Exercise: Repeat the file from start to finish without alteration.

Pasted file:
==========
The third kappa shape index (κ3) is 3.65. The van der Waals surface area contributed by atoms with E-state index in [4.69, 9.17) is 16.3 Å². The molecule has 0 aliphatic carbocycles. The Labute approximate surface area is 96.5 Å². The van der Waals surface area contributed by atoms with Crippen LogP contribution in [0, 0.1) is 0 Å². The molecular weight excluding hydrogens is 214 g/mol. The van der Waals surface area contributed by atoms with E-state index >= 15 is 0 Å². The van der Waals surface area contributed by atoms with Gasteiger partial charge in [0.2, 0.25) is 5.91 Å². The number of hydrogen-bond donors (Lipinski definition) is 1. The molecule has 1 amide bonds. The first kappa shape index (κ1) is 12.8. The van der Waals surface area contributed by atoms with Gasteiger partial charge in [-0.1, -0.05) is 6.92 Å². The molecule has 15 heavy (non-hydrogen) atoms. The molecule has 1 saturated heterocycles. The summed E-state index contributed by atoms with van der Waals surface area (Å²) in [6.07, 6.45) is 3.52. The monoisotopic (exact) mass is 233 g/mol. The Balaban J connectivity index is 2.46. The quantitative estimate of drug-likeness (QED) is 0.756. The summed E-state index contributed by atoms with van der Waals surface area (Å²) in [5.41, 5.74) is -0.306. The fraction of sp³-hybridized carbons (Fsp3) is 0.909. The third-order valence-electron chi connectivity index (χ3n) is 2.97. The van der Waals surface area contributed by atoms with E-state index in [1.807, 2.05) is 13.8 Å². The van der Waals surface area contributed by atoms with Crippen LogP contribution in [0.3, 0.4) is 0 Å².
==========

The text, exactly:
The third kappa shape index (κ3) is 3.65. The van der Waals surface area contributed by atoms with E-state index in [4.69, 9.17) is 16.3 Å². The molecule has 0 aliphatic carbocycles. The Labute approximate surface area is 96.5 Å². The van der Waals surface area contributed by atoms with Crippen LogP contribution in [0, 0.1) is 0 Å². The molecular weight excluding hydrogens is 214 g/mol. The van der Waals surface area contributed by atoms with E-state index >= 15 is 0 Å². The van der Waals surface area contributed by atoms with Gasteiger partial charge in [0.2, 0.25) is 5.91 Å². The number of hydrogen-bond donors (Lipinski definition) is 1. The molecule has 1 amide bonds. The first kappa shape index (κ1) is 12.8. The van der Waals surface area contributed by atoms with Gasteiger partial charge in [-0.1, -0.05) is 6.92 Å². The molecule has 15 heavy (non-hydrogen) atoms. The molecule has 1 saturated heterocycles. The summed E-state index contributed by atoms with van der Waals surface area (Å²) in [6.07, 6.45) is 3.52. The monoisotopic (exact) mass is 233 g/mol. The Balaban J connectivity index is 2.46. The quantitative estimate of drug-likeness (QED) is 0.756. The summed E-state index contributed by atoms with van der Waals surface area (Å²) in [5.41, 5.74) is -0.306. The fraction of sp³-hybridized carbons (Fsp3) is 0.909. The third-order valence-electron chi connectivity index (χ3n) is 2.97. The van der Waals surface area contributed by atoms with E-state index in [1.807, 2.05) is 13.8 Å². The van der Waals surface area contributed by atoms with Crippen LogP contribution in [0.3, 0.4) is 0 Å².